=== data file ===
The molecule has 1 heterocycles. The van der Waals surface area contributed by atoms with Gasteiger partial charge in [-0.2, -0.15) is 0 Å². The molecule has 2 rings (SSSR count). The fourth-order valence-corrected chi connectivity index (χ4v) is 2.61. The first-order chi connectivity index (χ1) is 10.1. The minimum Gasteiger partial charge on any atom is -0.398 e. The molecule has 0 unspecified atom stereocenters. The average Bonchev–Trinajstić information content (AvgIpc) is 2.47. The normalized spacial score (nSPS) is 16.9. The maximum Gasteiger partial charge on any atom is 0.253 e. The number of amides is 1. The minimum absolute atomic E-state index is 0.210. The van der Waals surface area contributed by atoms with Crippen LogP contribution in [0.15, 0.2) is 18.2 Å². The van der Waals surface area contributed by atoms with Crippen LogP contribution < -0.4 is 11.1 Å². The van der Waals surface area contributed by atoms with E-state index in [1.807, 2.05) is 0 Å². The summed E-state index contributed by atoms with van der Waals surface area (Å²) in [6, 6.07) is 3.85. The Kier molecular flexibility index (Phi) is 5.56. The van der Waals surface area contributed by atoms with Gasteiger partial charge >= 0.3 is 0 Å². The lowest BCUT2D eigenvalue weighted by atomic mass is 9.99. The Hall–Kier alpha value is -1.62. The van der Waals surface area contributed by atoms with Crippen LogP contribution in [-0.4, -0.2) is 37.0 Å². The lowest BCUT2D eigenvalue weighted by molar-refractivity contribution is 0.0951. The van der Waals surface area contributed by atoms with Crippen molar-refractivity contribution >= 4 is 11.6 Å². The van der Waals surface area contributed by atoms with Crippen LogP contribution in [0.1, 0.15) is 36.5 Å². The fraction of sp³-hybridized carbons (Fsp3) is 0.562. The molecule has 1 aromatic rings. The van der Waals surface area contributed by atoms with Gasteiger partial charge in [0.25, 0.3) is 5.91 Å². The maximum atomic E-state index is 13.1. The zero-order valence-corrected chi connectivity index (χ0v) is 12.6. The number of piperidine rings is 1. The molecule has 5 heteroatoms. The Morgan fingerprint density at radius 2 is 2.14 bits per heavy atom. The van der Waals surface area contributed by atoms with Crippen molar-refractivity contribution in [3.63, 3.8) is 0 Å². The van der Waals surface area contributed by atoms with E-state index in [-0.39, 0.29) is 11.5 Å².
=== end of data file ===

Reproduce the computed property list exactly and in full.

The molecule has 1 heterocycles. The van der Waals surface area contributed by atoms with Gasteiger partial charge in [-0.2, -0.15) is 0 Å². The molecule has 2 rings (SSSR count). The fourth-order valence-corrected chi connectivity index (χ4v) is 2.61. The first-order chi connectivity index (χ1) is 10.1. The minimum Gasteiger partial charge on any atom is -0.398 e. The molecule has 0 unspecified atom stereocenters. The average Bonchev–Trinajstić information content (AvgIpc) is 2.47. The normalized spacial score (nSPS) is 16.9. The maximum Gasteiger partial charge on any atom is 0.253 e. The number of amides is 1. The minimum absolute atomic E-state index is 0.210. The van der Waals surface area contributed by atoms with Crippen LogP contribution in [0.15, 0.2) is 18.2 Å². The van der Waals surface area contributed by atoms with Crippen LogP contribution < -0.4 is 11.1 Å². The van der Waals surface area contributed by atoms with E-state index in [1.807, 2.05) is 0 Å². The summed E-state index contributed by atoms with van der Waals surface area (Å²) in [6, 6.07) is 3.85. The Kier molecular flexibility index (Phi) is 5.56. The van der Waals surface area contributed by atoms with Gasteiger partial charge >= 0.3 is 0 Å². The lowest BCUT2D eigenvalue weighted by atomic mass is 9.99. The Hall–Kier alpha value is -1.62. The van der Waals surface area contributed by atoms with Crippen LogP contribution in [-0.4, -0.2) is 37.0 Å². The lowest BCUT2D eigenvalue weighted by molar-refractivity contribution is 0.0951. The van der Waals surface area contributed by atoms with Crippen molar-refractivity contribution >= 4 is 11.6 Å². The van der Waals surface area contributed by atoms with Crippen LogP contribution in [0.1, 0.15) is 36.5 Å². The fraction of sp³-hybridized carbons (Fsp3) is 0.562. The molecule has 1 aromatic rings. The van der Waals surface area contributed by atoms with Gasteiger partial charge in [0.25, 0.3) is 5.91 Å². The maximum atomic E-state index is 13.1. The zero-order valence-corrected chi connectivity index (χ0v) is 12.6. The number of piperidine rings is 1. The molecule has 5 heteroatoms. The Morgan fingerprint density at radius 2 is 2.14 bits per heavy atom. The van der Waals surface area contributed by atoms with Crippen molar-refractivity contribution in [3.63, 3.8) is 0 Å². The van der Waals surface area contributed by atoms with E-state index in [-0.39, 0.29) is 11.5 Å².